There are two Presbyterian churches in my town, a stone's throw from each other. In a neoclassical temple on Nassau Street, Princeton's prosperous, mostly white middle-class parishioners gather to worship every Sunday. Down the hill on Witherspoon Street a more diverse group comes together to pray to the same god.
The day after the gruesome murders in Charleston, I walk to Witherspoon Presbyterian Church. In colonial days, this street was called African Lane. It was in the center of the historically black community, now slowly disappearing. It is a lovely wooden building with a slender white tower -- the mirror image of the Emanuel AME Church in Charleston. Across the street is the section of the Princeton cemetery where blacks were once buried apart from whites, while both awaited eternity.
A tall black man sees me looking at the church. He introduces himself as Eugene and says that he is one of the nine elders of the church. "May I come inside?" I ask. "Of course," he says taking out his keys and opening the door. Inside, it is strikingly simple - bare pews, simple stained glass windows, a wooden cross behind the altar. I sit in one of the pews and open a hymnal. It falls open to a well-worn page, Amazing Grace. I am not the first here to open to that hymn.
I ask Eugene what he knows about the atrocity in Charleston. "I have been to that church many times," he says. "It feels like my own family was killed there. I am from North Carolina, nearby. I heard Martin Luther King Jr. give a sermon there. I believe he has preached here at Witherspoon, too."
"Our church was founded in 1840," he continues. "So this year we are celebrating our 175th anniversary. Black believers wanted to give a response to slavery and contribute to equality of all people. This church was an important station on the underground railroad, the clandestine network of abolitionists who helped slaves escape to the North before and during the Civil War. "
He points to a stained-glass window dedicated to William Drew Robeson. "One of our first ministers," he says. "Robeson escaped slavery in North Carolina in 1860 when he was 15. In the free state of Pennsylvania, he could study theology at a black seminary. Then he came up here. His youngest son, Paul Leroy Robeson, is one of my great heroes. Pastor William wanted to send Paul to Princeton University, but he was refused because of his color. So he played at Rutgers and became an all-American football player. He also had a wonderful, operatic singing voice and was a great actor. He was the first black performer of Othello on Broadway. "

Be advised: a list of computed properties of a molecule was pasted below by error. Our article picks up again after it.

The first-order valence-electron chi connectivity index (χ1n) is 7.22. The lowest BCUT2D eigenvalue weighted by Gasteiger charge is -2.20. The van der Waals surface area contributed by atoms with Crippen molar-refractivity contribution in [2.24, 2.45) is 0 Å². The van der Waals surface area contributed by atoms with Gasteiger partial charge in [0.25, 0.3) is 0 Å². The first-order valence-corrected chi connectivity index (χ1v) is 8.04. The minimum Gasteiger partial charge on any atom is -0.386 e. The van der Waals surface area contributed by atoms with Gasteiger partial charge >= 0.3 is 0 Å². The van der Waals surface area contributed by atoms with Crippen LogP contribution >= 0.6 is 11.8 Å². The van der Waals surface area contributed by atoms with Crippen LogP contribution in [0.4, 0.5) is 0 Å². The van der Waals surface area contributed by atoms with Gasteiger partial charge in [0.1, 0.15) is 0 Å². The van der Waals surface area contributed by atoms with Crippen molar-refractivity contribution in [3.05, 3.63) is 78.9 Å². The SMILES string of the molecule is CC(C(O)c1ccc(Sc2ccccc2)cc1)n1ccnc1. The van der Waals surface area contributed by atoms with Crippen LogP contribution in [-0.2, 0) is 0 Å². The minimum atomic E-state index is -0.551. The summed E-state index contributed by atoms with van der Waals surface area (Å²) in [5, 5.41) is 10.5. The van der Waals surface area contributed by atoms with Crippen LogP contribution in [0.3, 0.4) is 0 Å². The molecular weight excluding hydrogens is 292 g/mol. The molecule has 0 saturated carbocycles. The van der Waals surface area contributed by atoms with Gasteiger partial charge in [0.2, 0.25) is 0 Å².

I know Robeson for the old recordings of spirituals I listened to growing up in Holland: Swing Low, Sweet Chariot, Go Down, Moses, Nobody Knows the Trouble I've Seen. Here he is best known for Ol 'Man River from the film version of the musical, Showboat. Robeson became a legend with this song that so heartbreakingly expresses the pain of slavery. The mighty but implacable, flowing Mississippi as a symbol of a world that sees great injustice but does not intervene. "He mus' know sumpin'. But he don't say nuthin'."
Robeson originally refused to sing the original incendiary version of the song because the hated n-word was in it. So Oscar Hammerstein and Jerome Kern then refashioned the lyric, first with "darkies," then with "colored folks," finally the more genteel, "we." ("We work all day, while the white folks play.") Later, Robeson's politically outspoken socialist views inflamed conservatives in the McCarthy hysteria of the 1950s, when he was blacklisted and his American passport was revoked.
As I leave the church, Eugene shakes my hand. "You're always welcome in our church," he says. "Our door is open to everyone."
I can't help thinking of the murdered black people in the church in Charleston. During their last prayer they welcomed the white killer, who said he almost gave up his horrific plan, because the people were so nice.
Paul Robeson died in 1976, sick and all but forgotten. It took until 2011 for the town of Princeton to put a plaque on the house where its most famous native son was born. As I walk away, I keep hearing his magnificient voice in my head: "Ah'm tired o 'livin'. An 'skeered o' dyin '. But ol 'man river, he jes' keeps rollin' along!"